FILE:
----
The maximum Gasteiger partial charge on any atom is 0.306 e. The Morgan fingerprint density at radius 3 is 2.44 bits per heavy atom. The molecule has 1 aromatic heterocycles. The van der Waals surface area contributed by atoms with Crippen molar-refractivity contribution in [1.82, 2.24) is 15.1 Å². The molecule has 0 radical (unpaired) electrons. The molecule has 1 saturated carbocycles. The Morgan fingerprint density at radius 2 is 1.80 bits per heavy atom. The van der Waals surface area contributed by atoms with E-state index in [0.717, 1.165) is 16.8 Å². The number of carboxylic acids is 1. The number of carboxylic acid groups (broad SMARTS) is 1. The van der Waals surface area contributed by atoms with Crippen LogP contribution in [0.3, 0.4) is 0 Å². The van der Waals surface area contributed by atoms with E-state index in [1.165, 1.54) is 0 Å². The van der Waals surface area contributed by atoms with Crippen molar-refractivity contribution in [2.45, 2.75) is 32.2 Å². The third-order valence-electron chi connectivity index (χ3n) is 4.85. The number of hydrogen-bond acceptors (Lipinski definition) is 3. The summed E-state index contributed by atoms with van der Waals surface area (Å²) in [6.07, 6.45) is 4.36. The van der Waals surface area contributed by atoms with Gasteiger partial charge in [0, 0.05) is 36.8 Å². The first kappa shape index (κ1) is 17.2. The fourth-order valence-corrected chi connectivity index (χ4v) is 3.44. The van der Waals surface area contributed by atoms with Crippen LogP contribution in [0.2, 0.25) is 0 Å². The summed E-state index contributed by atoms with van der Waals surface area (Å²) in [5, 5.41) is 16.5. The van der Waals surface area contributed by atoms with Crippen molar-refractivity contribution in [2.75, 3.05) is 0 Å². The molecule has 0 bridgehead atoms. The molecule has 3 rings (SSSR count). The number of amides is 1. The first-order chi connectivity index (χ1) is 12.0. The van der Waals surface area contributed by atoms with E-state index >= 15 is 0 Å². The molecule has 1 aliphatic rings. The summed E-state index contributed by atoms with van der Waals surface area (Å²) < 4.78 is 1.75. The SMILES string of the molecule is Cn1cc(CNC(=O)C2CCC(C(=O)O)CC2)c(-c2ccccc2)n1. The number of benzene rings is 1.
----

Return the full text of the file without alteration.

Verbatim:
The maximum Gasteiger partial charge on any atom is 0.306 e. The Morgan fingerprint density at radius 3 is 2.44 bits per heavy atom. The molecule has 1 aromatic heterocycles. The van der Waals surface area contributed by atoms with Crippen molar-refractivity contribution in [1.82, 2.24) is 15.1 Å². The molecule has 0 radical (unpaired) electrons. The molecule has 1 saturated carbocycles. The Morgan fingerprint density at radius 2 is 1.80 bits per heavy atom. The van der Waals surface area contributed by atoms with E-state index in [0.717, 1.165) is 16.8 Å². The number of carboxylic acids is 1. The number of carboxylic acid groups (broad SMARTS) is 1. The van der Waals surface area contributed by atoms with Crippen LogP contribution in [0.3, 0.4) is 0 Å². The van der Waals surface area contributed by atoms with E-state index in [1.165, 1.54) is 0 Å². The van der Waals surface area contributed by atoms with Crippen molar-refractivity contribution in [2.45, 2.75) is 32.2 Å². The third-order valence-electron chi connectivity index (χ3n) is 4.85. The number of hydrogen-bond acceptors (Lipinski definition) is 3. The summed E-state index contributed by atoms with van der Waals surface area (Å²) in [6.07, 6.45) is 4.36. The van der Waals surface area contributed by atoms with Gasteiger partial charge in [0, 0.05) is 36.8 Å². The first kappa shape index (κ1) is 17.2. The fourth-order valence-corrected chi connectivity index (χ4v) is 3.44. The van der Waals surface area contributed by atoms with Crippen LogP contribution in [0.2, 0.25) is 0 Å². The summed E-state index contributed by atoms with van der Waals surface area (Å²) in [5, 5.41) is 16.5. The van der Waals surface area contributed by atoms with Crippen molar-refractivity contribution in [2.75, 3.05) is 0 Å². The molecule has 0 bridgehead atoms. The molecule has 3 rings (SSSR count). The number of amides is 1. The first-order chi connectivity index (χ1) is 12.0. The van der Waals surface area contributed by atoms with E-state index >= 15 is 0 Å². The molecule has 1 aliphatic rings. The summed E-state index contributed by atoms with van der Waals surface area (Å²) < 4.78 is 1.75. The SMILES string of the molecule is Cn1cc(CNC(=O)C2CCC(C(=O)O)CC2)c(-c2ccccc2)n1. The number of benzene rings is 1.